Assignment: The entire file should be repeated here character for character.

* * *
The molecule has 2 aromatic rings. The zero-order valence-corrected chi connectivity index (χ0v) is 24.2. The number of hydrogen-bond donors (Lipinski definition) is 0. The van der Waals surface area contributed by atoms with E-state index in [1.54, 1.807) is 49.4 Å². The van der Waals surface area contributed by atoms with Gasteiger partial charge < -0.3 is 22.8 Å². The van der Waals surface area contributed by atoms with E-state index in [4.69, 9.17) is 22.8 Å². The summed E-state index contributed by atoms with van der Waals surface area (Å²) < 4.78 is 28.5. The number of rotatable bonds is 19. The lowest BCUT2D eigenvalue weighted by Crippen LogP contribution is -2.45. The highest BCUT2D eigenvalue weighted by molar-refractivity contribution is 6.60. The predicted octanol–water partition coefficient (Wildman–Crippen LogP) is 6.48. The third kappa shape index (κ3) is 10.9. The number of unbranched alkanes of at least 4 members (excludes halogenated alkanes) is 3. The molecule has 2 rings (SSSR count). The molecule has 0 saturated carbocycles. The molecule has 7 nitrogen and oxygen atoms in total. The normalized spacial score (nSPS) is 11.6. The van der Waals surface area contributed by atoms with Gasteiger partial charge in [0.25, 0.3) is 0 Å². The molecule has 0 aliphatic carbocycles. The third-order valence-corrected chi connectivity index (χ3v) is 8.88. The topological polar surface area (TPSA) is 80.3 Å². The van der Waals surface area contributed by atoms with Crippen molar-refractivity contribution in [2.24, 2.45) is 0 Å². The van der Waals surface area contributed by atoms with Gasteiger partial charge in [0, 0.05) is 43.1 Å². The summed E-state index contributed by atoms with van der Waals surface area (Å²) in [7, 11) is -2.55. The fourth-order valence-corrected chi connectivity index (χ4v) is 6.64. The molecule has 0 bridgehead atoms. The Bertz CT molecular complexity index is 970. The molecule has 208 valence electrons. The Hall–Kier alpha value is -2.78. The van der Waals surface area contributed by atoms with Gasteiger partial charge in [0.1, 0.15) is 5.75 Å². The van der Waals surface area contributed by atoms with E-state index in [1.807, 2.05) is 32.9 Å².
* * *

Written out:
The molecule has 2 aromatic rings. The zero-order valence-corrected chi connectivity index (χ0v) is 24.2. The number of hydrogen-bond donors (Lipinski definition) is 0. The van der Waals surface area contributed by atoms with E-state index in [1.54, 1.807) is 49.4 Å². The van der Waals surface area contributed by atoms with Gasteiger partial charge < -0.3 is 22.8 Å². The van der Waals surface area contributed by atoms with E-state index in [4.69, 9.17) is 22.8 Å². The summed E-state index contributed by atoms with van der Waals surface area (Å²) < 4.78 is 28.5. The number of rotatable bonds is 19. The lowest BCUT2D eigenvalue weighted by Crippen LogP contribution is -2.45. The highest BCUT2D eigenvalue weighted by molar-refractivity contribution is 6.60. The predicted octanol–water partition coefficient (Wildman–Crippen LogP) is 6.48. The third kappa shape index (κ3) is 10.9. The number of unbranched alkanes of at least 4 members (excludes halogenated alkanes) is 3. The molecule has 2 rings (SSSR count). The molecule has 0 saturated carbocycles. The molecule has 7 nitrogen and oxygen atoms in total. The normalized spacial score (nSPS) is 11.6. The van der Waals surface area contributed by atoms with Gasteiger partial charge in [0.25, 0.3) is 0 Å². The molecule has 0 aliphatic carbocycles. The third-order valence-corrected chi connectivity index (χ3v) is 8.88. The topological polar surface area (TPSA) is 80.3 Å². The van der Waals surface area contributed by atoms with Crippen molar-refractivity contribution in [2.24, 2.45) is 0 Å². The van der Waals surface area contributed by atoms with Gasteiger partial charge in [0, 0.05) is 43.1 Å². The summed E-state index contributed by atoms with van der Waals surface area (Å²) in [7, 11) is -2.55. The fourth-order valence-corrected chi connectivity index (χ4v) is 6.64. The molecule has 0 bridgehead atoms. The Bertz CT molecular complexity index is 970. The molecule has 208 valence electrons. The Hall–Kier alpha value is -2.78. The van der Waals surface area contributed by atoms with Gasteiger partial charge in [0.1, 0.15) is 5.75 Å². The van der Waals surface area contributed by atoms with E-state index in [1.807, 2.05) is 32.9 Å².